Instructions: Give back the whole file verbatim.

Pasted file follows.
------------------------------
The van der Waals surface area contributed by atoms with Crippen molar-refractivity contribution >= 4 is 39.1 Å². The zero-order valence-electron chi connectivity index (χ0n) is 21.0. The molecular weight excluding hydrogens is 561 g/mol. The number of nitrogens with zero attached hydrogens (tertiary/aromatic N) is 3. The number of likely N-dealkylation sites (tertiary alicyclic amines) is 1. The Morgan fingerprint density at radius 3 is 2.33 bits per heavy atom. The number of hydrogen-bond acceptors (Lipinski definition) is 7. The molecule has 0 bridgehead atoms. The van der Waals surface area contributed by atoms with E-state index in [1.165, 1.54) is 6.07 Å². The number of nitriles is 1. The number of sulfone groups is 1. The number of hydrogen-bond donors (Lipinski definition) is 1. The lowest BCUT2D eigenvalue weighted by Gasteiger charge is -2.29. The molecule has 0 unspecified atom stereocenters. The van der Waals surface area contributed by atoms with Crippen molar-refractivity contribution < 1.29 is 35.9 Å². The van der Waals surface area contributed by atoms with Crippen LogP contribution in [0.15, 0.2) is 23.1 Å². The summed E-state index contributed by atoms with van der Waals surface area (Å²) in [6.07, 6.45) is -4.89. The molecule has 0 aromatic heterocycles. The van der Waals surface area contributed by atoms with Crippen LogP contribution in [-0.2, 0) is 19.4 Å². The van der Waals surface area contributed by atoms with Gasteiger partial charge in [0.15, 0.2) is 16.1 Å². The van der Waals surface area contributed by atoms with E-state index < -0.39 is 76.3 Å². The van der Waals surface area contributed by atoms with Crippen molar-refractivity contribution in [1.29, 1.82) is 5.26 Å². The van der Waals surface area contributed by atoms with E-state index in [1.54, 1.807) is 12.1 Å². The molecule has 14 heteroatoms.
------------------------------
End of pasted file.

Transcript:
The van der Waals surface area contributed by atoms with Crippen molar-refractivity contribution >= 4 is 39.1 Å². The zero-order valence-electron chi connectivity index (χ0n) is 21.0. The molecular weight excluding hydrogens is 561 g/mol. The number of nitrogens with zero attached hydrogens (tertiary/aromatic N) is 3. The number of likely N-dealkylation sites (tertiary alicyclic amines) is 1. The Morgan fingerprint density at radius 3 is 2.33 bits per heavy atom. The number of hydrogen-bond acceptors (Lipinski definition) is 7. The molecule has 0 bridgehead atoms. The van der Waals surface area contributed by atoms with E-state index in [1.165, 1.54) is 6.07 Å². The number of nitriles is 1. The number of sulfone groups is 1. The number of hydrogen-bond donors (Lipinski definition) is 1. The lowest BCUT2D eigenvalue weighted by Gasteiger charge is -2.29. The molecule has 0 unspecified atom stereocenters. The van der Waals surface area contributed by atoms with Crippen molar-refractivity contribution < 1.29 is 35.9 Å². The van der Waals surface area contributed by atoms with Crippen LogP contribution in [0.15, 0.2) is 23.1 Å². The summed E-state index contributed by atoms with van der Waals surface area (Å²) in [6.07, 6.45) is -4.89. The molecule has 0 aromatic heterocycles. The van der Waals surface area contributed by atoms with Crippen LogP contribution in [-0.2, 0) is 19.4 Å². The van der Waals surface area contributed by atoms with Gasteiger partial charge in [0.15, 0.2) is 16.1 Å². The van der Waals surface area contributed by atoms with E-state index < -0.39 is 76.3 Å². The van der Waals surface area contributed by atoms with Crippen molar-refractivity contribution in [1.29, 1.82) is 5.26 Å². The van der Waals surface area contributed by atoms with E-state index in [1.54, 1.807) is 12.1 Å². The molecule has 14 heteroatoms.